Because Midnight, the black cat, is so food-obsessive, I’ve mused on how to slow him down. If I’m going downstairs, whether to feed him or not, he’ll barrel down the stairs. It’s why I hold on to the railing, lest he knock me over.
And when I’m actually in the process of feeding him, he, more than Stormy the gray cat, seems to be constantly underfoot, no matter in which direction I walk.
I tried an experiment involving the vacuum cleaner. Both Midnight and Stormy are afraid of it. When Midnight starts chewing on the window shades or clawing the furniture or climbing onto the dining room table, I wheel it toward him, and he generally retreats. And usually, I don’t even have to turn it on. Stormy hisses at it; it is not afraid.
I placed the vacuum in the kitchen so that they couldn’t enter the room without passing the appliance, and turned it on. Perhaps I could prepare their meal without distraction. But no such luck.
Apparently, Midnight’s need for sustenance is greater than his fear of the machinery, for he galloped past the red menace. He only gallops when hungry, and he’s been in the basement, attic, or other room, and it’s near or past mealtime.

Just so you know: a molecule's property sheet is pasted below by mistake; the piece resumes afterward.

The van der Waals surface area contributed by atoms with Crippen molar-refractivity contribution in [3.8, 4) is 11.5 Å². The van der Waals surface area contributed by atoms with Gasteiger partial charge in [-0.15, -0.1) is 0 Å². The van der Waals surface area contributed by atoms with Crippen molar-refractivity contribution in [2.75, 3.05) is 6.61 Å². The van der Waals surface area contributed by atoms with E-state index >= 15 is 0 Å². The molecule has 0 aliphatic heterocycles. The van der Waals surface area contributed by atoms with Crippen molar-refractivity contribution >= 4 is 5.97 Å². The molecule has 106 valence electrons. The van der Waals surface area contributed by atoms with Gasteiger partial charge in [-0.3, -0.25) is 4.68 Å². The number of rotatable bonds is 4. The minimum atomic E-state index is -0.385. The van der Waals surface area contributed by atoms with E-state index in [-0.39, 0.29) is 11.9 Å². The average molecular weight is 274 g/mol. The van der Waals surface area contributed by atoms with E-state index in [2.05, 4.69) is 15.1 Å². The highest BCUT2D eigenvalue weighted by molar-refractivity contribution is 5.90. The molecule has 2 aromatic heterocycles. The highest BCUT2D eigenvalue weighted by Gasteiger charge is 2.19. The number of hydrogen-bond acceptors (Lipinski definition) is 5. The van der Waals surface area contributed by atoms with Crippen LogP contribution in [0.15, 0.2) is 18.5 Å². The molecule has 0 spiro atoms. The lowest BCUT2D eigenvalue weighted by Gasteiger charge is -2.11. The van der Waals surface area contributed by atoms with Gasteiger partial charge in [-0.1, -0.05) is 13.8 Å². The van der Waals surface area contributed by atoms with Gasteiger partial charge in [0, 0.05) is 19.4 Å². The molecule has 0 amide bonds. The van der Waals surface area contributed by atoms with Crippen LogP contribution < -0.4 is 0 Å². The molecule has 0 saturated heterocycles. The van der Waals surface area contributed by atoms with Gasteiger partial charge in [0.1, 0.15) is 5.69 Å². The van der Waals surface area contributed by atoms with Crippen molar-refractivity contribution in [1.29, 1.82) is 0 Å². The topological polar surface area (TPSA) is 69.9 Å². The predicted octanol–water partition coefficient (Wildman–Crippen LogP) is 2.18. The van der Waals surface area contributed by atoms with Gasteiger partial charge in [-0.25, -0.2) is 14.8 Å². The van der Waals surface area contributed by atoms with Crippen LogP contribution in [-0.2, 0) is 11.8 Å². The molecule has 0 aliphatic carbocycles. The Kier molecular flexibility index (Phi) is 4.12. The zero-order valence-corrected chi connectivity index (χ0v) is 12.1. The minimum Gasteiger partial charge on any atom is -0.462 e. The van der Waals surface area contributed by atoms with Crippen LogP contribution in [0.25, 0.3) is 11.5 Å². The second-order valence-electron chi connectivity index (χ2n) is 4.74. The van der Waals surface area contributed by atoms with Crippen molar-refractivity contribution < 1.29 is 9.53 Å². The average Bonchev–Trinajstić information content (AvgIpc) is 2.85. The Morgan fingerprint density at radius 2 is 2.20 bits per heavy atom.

Often, Midnight and Stormy are at odds. But they recognized another enemy. Something clearly was on the front porch. , though I didn’t know what. Midnight was peering around the window treatment, Stormy was scratching at the window.
A couple of summers ago, my wife bought new chairs for our front porch. The first year, they were still like new. But lately, we noticed some hair on one of them recently. Sure enough, I saw a gray cat, a lighter shade than Stormy, resting on the chair on the porch. It left when Stormy repeatedly banged her head against the window, driving the intruder away. They acted in harmony when an external threat was on the horizon.
The black cat next door, who sometimes hangs out on our porch, they are not fans of either. But the gray cat SITTING on our furniture was just too much for them to bear.